Taijiquan (T'ai Chi Qu'an)
Taijiquan, literally translated as 'Supreme Ultimate Fist' is a complete exercise system or discipline for the body and mind that develops qi and internal strength, promotes physical, mental and spiritual balance, and enhances body awareness.
Legend has it that a famous Daoist monk, Zhang Sangfeng who lived on Wudang Mountain saw a snake and a crane fighting and devised a form of exercise based on these movements. To this day, postures like bai he liang chi (white crane spreads its wings) and you xia she du li (snake creeps down) can be found in taiji forms. The accepted history of taiji dates back 400 years to Chen Wangting, a martial arts master and retired general who moved back to Chenjiagou (Chen village) in Henan province in the centre of China. In order to stay healthy he created a form or series of movements that have passed down from his generation, the 9th generation through the Chen family to current bearers of the family tradition. These includes, the 19th generation Grandmaster Chen Xiaowang.
There are several styles of Taijiquan, the most widely practiced is the Yang style or large frame that originates from Yang Luchan who studied with 14th generation Chen Changxing in Chenjiagou. His style, large frame, is characterised by bigger movements that continue from start to finish at the same regular pace. Wu (Hao) style from Yu Wuxiang has its roots in Yang style and Chen xiaojia and was passed down to Sun Lutang who developed the Sun style. Many other styles exist and there is no right or best style to practice. The key is to find a teacher who can inspire you to develop your centre or dantian (red cinnabar field). To quote Grandmaster Chen Xiaowang, taiji principle is 'dantian moves, body moves' so without this feeling of centre the form, however elegant or mighty is empty.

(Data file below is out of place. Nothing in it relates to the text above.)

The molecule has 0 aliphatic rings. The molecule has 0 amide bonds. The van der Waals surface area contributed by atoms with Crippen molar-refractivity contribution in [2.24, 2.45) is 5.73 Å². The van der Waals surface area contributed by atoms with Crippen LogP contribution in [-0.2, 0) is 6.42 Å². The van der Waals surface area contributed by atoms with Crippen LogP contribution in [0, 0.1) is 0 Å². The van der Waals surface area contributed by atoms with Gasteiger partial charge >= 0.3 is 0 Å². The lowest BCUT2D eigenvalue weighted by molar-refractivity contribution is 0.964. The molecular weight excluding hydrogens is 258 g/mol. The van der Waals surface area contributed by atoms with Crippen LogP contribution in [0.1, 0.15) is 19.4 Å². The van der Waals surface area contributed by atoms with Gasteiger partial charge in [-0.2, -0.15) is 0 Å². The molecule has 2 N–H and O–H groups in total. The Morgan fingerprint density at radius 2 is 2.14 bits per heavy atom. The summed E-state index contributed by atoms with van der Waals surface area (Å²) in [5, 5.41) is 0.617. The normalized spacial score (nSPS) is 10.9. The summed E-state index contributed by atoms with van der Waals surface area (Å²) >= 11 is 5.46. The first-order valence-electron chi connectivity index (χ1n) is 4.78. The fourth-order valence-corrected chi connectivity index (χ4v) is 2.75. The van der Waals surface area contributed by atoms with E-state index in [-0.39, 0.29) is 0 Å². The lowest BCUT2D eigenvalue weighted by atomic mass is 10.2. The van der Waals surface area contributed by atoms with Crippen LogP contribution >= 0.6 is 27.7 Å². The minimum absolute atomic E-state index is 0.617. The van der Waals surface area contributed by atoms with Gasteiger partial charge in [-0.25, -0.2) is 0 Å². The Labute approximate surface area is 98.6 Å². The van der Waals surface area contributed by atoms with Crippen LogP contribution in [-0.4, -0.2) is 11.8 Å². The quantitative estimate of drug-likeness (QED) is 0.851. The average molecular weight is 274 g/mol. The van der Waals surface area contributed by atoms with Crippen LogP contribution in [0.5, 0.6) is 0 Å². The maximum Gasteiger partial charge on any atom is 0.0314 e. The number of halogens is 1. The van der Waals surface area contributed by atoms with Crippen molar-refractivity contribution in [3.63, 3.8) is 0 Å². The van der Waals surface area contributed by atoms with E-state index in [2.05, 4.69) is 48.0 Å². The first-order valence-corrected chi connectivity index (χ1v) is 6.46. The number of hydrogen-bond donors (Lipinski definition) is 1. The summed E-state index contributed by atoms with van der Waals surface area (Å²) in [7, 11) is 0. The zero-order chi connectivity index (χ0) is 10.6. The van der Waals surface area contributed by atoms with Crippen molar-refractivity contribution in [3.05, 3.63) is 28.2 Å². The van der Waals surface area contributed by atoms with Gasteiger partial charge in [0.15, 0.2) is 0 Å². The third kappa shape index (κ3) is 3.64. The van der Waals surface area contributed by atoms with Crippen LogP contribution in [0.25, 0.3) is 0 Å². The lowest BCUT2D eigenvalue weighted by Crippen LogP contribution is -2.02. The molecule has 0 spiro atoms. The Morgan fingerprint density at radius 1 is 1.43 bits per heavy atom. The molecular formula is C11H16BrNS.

The years of diligent practice (at times) has led me to an appreciation of taiji as a moving feast. Like a well-seasoned hunter, it is capturing the moment or the process that defines the art of taiji. The unattainable nature of the taiji is what makes it so luring and captivating and in the words of Grandmaster Chen Xiaowang, 'one lifetime not enough'.
Photos: Si Barker
How Taiji can help?
As taiji becomes part of daily life the practice of standing and gentle flowing exercises can help to improve:
What Taiji forms can I learn?
Forms that I teach:
Over 20 years I have studied various styles with several excellent teachers in China and the UK, including two of China's top 100 martial arts practitioners:
I continue to teach Yang style which is a good introduction, however, my passion is for Chen style and I am a firm advocate of Chen Xiaowang's insistance of the fundamentals of taijiquan being the zhanzhuang or standing to develop the dantian, chansigong to develop a sense of qi moving around the body and then then forms once this is in place, followed by some weapon forms for fun.
As well as 1-to-1 tuition, I have taught regular classes and introductory demonstration classes in the following organisations: